The Great Festivals

The Great Festivals

The Great or World Festivals mark the key divisions of the lunar and solar cycles.

The principal lunar cycle is a lunation—a period of 29-30 days, which approximates to (but is not quite) an average calendar month. The lunar festivals normally celebrate the Full Moon of each lunation.

The solar cycle, on the other hand, is the annual cycle—the calendar year. The solar festivals celebrate the solstices, equinoxes and quarterdays of each year.

These World Festivals celebrate the great power-points in time that affect us and nature profoundly—although there is a distinct and important difference between the lunar and the solar. The solar cycle and festivals are to do with the Sun and the outpouring of light and life, whereas the lunar cycle and festivals are to do with the Moon and the reflection of the Sun's light back to Earth. The solar are associated with our divine spirit and the creative and illuminating life forces; the lunar are associated with our psyche and the modulating forces that affect the basic patterns and operations of the life force. The solar relates to wisdom and ‘fire’; the lunar relates to intelligence and ‘water’.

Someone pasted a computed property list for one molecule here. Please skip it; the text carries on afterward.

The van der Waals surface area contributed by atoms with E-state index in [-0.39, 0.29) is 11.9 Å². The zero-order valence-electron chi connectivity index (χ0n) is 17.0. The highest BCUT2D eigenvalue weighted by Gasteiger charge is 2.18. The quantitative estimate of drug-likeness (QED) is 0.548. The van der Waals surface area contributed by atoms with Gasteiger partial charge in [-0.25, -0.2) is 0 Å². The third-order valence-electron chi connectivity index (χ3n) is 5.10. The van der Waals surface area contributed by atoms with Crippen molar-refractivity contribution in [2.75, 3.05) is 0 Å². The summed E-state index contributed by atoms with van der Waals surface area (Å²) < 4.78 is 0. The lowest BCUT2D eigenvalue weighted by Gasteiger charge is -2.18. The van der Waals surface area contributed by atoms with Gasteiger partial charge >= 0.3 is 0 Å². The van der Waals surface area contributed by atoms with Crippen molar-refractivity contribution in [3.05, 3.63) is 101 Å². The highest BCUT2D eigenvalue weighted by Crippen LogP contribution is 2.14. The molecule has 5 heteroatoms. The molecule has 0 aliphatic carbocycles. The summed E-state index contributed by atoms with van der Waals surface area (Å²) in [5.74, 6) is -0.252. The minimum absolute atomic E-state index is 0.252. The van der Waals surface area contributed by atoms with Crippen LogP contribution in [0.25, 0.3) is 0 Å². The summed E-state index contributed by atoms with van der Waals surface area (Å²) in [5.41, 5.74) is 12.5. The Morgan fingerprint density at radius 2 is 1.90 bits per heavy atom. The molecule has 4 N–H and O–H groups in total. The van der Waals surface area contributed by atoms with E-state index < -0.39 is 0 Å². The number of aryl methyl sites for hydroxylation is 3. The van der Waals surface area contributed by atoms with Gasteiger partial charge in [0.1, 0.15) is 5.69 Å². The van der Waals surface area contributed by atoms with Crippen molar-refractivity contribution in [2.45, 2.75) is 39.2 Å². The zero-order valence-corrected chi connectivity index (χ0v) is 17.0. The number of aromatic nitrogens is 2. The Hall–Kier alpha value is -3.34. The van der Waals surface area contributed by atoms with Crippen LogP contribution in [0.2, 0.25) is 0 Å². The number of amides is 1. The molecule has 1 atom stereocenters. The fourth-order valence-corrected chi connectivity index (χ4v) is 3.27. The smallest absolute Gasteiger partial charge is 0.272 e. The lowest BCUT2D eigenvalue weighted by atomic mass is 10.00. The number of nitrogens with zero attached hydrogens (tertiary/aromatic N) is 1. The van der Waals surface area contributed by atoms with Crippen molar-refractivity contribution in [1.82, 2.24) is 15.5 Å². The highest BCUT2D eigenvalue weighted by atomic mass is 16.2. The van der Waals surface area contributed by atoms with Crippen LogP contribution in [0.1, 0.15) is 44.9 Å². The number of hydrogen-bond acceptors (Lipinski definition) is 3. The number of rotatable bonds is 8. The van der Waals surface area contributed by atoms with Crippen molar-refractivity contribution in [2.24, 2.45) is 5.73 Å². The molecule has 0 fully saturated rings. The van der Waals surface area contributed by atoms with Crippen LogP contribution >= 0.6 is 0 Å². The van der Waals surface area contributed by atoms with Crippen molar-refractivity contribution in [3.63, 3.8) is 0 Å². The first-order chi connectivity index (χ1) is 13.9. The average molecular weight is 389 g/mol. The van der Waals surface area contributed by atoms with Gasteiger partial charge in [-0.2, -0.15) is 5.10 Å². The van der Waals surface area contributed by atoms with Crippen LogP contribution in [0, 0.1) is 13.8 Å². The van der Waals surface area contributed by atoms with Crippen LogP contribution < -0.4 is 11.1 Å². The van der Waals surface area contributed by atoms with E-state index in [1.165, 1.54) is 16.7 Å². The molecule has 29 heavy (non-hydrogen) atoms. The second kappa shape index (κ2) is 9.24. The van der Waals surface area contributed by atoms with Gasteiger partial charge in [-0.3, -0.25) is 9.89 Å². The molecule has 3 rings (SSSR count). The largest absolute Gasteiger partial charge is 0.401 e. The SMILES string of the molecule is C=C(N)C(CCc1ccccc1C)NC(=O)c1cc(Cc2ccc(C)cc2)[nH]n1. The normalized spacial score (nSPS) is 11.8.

It is important and beneficial to recognise both cycles and, if possible, to celebrate both—or, at least, to choose one of the cycles to celebrate whilst leaving others to celebrate the other cycle, so that a balance may be achieved.

Why is such festival celebration beneficial? Because with each festival we generate a lot of goodwill and joy, which is an energy and a consciousness. This is focused, like a lens, by the event. With the celebration of the Great or World Festivals this energy of goodwill and joy is added to the world consciousness and planetary body in a rhythmic way and in harmony with the Earth-Sun and Earth-Moon relationships, which are to do with the giving and receiving of light. And, as most people know, doing something in a rhythmic way is a powerful thing, as also is the giving and receiving of light.

The Great Festivals, moreover, transcend religion and culture. If we were to celebrate them all over the world—and especially if in the right places, the key places of the landscape—then the beneficial effect they could have on the whole world would be enormous.

© Peter Dawkins

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